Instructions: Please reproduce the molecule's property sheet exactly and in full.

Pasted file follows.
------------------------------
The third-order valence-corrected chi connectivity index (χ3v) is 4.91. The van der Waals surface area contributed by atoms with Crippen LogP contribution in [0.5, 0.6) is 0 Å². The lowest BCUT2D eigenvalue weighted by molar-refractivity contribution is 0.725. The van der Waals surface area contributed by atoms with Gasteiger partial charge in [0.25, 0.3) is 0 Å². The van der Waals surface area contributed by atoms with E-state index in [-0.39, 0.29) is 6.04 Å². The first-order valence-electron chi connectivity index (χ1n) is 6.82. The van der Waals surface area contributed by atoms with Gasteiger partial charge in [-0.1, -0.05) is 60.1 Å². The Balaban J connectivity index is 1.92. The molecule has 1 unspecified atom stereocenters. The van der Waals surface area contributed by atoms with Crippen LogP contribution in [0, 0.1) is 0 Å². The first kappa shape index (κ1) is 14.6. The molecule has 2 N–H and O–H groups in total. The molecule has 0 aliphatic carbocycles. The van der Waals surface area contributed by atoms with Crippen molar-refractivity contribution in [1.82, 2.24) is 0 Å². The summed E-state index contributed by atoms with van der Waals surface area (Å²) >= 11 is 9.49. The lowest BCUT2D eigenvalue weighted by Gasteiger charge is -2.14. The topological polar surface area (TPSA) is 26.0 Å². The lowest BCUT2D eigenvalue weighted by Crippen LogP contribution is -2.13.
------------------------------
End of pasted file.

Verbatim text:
The third-order valence-corrected chi connectivity index (χ3v) is 4.91. The van der Waals surface area contributed by atoms with Crippen LogP contribution in [0.5, 0.6) is 0 Å². The lowest BCUT2D eigenvalue weighted by molar-refractivity contribution is 0.725. The van der Waals surface area contributed by atoms with Gasteiger partial charge in [0.25, 0.3) is 0 Å². The van der Waals surface area contributed by atoms with E-state index in [-0.39, 0.29) is 6.04 Å². The first-order valence-electron chi connectivity index (χ1n) is 6.82. The van der Waals surface area contributed by atoms with Gasteiger partial charge in [-0.1, -0.05) is 60.1 Å². The Balaban J connectivity index is 1.92. The molecule has 1 unspecified atom stereocenters. The van der Waals surface area contributed by atoms with Crippen LogP contribution in [0, 0.1) is 0 Å². The first kappa shape index (κ1) is 14.6. The molecule has 2 N–H and O–H groups in total. The molecule has 0 aliphatic carbocycles. The van der Waals surface area contributed by atoms with Crippen molar-refractivity contribution in [1.82, 2.24) is 0 Å². The summed E-state index contributed by atoms with van der Waals surface area (Å²) >= 11 is 9.49. The lowest BCUT2D eigenvalue weighted by Gasteiger charge is -2.14. The topological polar surface area (TPSA) is 26.0 Å². The lowest BCUT2D eigenvalue weighted by Crippen LogP contribution is -2.13.